February 7, 2010


The evil smelling little Renault 4 taxi dropped me off at the main bus-stop next to the car-park behind the Bulawayo City Hall….our mustering point.  There were a few sad-looking individuals there already, many of them saying their goodbyes to family and friends.

We were mostly eager to get on our way, away from the city.  Wanted to get it all over with so we could go home again.

They had come to fetch us in that old stalwart of the Rhodesian Army vehicle fleet, Bedford RL’s…..the ones with the big bubble-like noses.  There were also what seemed far too many grim-looking people in uniform shouting and ushering us onto the vehicles.  The tailgates were down and we chucked our few belongings on board as ordered and clambered up into the wet cargo areas of the trucks like robots, heads banging on overhead frameworks, feet slipping on wet metal.

Two stone-faced and extremely well turned out Corporals accompanied each vehicle.  For some reason they were in their drill kit, hobnail boots with gleaming toe-caps and putties.   The creases on their twill shirts and shorts starched and ironed to razor like sharpness.

The rain had eased a little but the old tarpaulins that covered the back of the trucks were full of holes or in some cases ripped……this ensured most of us had a second shower, or in some cases probably the first for the day.  There was no way to escape from the dripping …..it only made the mood more depressing.

As if on cue, the drivers and escort, who up to then had stood at the back of thier idling vehicles, now lifted up the heavy tailgates and slammed them shut, making sure the two locking latches were in place……not easy as most of them were bent out of shape and alignment.  They then climbed into the doorless cabs, the driver double clutched and slipped the RL into first gear……and our convoy began to move off.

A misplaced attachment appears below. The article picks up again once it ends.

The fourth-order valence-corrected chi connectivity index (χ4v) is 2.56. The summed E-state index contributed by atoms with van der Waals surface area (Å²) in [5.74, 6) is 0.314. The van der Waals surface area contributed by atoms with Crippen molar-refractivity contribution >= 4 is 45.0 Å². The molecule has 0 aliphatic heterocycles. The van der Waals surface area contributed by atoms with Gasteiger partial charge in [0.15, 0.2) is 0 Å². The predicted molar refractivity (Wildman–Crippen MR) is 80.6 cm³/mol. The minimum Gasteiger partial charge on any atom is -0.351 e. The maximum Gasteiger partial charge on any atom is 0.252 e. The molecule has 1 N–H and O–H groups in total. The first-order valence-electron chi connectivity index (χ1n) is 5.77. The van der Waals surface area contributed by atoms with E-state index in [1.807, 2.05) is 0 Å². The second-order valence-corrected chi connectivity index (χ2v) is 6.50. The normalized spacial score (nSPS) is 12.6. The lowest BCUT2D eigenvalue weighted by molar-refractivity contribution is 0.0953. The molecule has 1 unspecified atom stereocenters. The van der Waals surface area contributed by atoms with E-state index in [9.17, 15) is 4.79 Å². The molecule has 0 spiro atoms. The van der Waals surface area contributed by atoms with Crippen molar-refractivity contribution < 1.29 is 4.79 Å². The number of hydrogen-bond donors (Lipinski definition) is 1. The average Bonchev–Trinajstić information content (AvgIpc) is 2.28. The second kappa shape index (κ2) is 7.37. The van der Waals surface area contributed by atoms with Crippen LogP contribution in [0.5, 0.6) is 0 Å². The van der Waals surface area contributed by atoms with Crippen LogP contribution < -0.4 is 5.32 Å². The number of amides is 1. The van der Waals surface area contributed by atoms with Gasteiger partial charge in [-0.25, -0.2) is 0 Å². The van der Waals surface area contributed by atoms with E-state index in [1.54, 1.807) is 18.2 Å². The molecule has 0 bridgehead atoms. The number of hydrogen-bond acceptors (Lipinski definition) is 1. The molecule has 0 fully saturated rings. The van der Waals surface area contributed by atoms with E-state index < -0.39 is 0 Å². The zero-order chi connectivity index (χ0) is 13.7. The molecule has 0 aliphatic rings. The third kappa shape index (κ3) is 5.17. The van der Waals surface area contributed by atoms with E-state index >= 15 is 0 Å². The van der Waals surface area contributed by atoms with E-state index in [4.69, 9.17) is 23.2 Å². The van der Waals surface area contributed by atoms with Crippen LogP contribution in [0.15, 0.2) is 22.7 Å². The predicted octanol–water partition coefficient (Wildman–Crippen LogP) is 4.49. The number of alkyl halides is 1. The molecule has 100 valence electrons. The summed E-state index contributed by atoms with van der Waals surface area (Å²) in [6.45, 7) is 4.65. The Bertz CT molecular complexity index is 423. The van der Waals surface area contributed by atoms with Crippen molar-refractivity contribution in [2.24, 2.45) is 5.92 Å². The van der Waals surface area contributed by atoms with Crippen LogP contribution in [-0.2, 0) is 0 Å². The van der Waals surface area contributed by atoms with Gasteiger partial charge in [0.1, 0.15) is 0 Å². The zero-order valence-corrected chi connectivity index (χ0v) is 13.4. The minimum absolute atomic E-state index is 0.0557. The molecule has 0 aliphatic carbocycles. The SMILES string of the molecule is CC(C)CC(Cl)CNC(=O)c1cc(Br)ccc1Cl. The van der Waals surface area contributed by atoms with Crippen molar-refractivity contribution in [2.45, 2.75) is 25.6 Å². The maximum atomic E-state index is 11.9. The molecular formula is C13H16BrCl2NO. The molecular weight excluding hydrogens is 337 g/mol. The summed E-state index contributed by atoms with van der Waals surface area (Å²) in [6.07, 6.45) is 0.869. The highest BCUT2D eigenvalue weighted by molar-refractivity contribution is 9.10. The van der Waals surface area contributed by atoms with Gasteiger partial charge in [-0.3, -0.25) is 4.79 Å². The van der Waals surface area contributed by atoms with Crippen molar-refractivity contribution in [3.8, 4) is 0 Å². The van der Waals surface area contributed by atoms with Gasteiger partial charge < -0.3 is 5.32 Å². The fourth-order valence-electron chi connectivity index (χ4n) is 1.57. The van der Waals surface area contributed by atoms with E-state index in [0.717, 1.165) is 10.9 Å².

On the way the Corporals said very little.  They too were obviously pissed off with the wet journey and were more than likely plotting their revenge against us civvies……seeming to look in my direction more than what I deemed necessary.

The trip out to Llewellyn was fairly uneventful except for the whipping one would get from the madly flapping canvas and loose ropes that were meant to hold the tarpaulins in place.  The seats were hard cold steel, and my arse was soon numb and my feet went to sleep……the exhaust fumes from the Bedford 6 cylinder being sucked into the back of the vehicle by the vacuum caused by our forward movement……stinging our eyes and throats.  The whirring of the wheels on the road and differential whine on an RL are somewhat hypnotic, and this having been well mixed with an overdose of carbon monoxide caused my head to start nodding like one of those dogs my mate had in the back his Cortina GT.

We  tried to make small talk with one another to stay awake, fear of the unknown making it difficult to forge any kind of friendship for now.  The best one could expect to get was someones name and a shivvery, cold, wet handshake.

Rhodesian Army Bedford RL

Rhodesian Army Bedford RL